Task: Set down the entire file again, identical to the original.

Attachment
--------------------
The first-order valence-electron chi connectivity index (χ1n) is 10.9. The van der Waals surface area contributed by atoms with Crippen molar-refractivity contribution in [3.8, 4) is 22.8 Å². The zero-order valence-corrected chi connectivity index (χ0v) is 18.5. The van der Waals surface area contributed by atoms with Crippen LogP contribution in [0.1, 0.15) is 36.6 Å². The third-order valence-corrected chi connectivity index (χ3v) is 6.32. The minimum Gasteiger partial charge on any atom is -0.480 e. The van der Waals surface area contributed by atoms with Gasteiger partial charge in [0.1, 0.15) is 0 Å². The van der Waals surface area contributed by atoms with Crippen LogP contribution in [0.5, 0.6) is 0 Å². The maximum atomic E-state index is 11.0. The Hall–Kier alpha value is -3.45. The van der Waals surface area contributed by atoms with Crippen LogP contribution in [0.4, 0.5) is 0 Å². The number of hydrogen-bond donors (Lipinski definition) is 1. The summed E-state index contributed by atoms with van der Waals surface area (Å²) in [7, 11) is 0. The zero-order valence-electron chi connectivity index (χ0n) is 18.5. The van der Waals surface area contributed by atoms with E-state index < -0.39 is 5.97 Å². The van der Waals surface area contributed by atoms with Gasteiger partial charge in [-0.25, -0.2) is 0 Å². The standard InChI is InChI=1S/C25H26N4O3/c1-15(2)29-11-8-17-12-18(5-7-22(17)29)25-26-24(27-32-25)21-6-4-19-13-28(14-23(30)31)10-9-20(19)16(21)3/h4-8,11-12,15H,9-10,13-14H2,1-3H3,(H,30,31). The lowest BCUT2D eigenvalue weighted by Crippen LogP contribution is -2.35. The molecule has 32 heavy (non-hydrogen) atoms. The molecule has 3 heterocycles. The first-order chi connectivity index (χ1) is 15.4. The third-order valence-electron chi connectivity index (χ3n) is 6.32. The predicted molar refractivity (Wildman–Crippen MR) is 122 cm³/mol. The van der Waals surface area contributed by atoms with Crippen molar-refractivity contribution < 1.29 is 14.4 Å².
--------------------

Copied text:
The first-order valence-electron chi connectivity index (χ1n) is 10.9. The van der Waals surface area contributed by atoms with Crippen molar-refractivity contribution in [3.8, 4) is 22.8 Å². The zero-order valence-corrected chi connectivity index (χ0v) is 18.5. The van der Waals surface area contributed by atoms with Crippen LogP contribution in [0.1, 0.15) is 36.6 Å². The third-order valence-corrected chi connectivity index (χ3v) is 6.32. The minimum Gasteiger partial charge on any atom is -0.480 e. The van der Waals surface area contributed by atoms with Gasteiger partial charge in [0.1, 0.15) is 0 Å². The van der Waals surface area contributed by atoms with Crippen LogP contribution in [0.5, 0.6) is 0 Å². The maximum atomic E-state index is 11.0. The Hall–Kier alpha value is -3.45. The van der Waals surface area contributed by atoms with Crippen LogP contribution in [0.4, 0.5) is 0 Å². The number of hydrogen-bond donors (Lipinski definition) is 1. The summed E-state index contributed by atoms with van der Waals surface area (Å²) in [7, 11) is 0. The zero-order valence-electron chi connectivity index (χ0n) is 18.5. The van der Waals surface area contributed by atoms with E-state index < -0.39 is 5.97 Å². The van der Waals surface area contributed by atoms with Gasteiger partial charge in [-0.25, -0.2) is 0 Å². The standard InChI is InChI=1S/C25H26N4O3/c1-15(2)29-11-8-17-12-18(5-7-22(17)29)25-26-24(27-32-25)21-6-4-19-13-28(14-23(30)31)10-9-20(19)16(21)3/h4-8,11-12,15H,9-10,13-14H2,1-3H3,(H,30,31). The lowest BCUT2D eigenvalue weighted by Crippen LogP contribution is -2.35. The molecule has 32 heavy (non-hydrogen) atoms. The molecule has 3 heterocycles. The first-order chi connectivity index (χ1) is 15.4. The third-order valence-electron chi connectivity index (χ3n) is 6.32. The predicted molar refractivity (Wildman–Crippen MR) is 122 cm³/mol. The van der Waals surface area contributed by atoms with Crippen molar-refractivity contribution < 1.29 is 14.4 Å².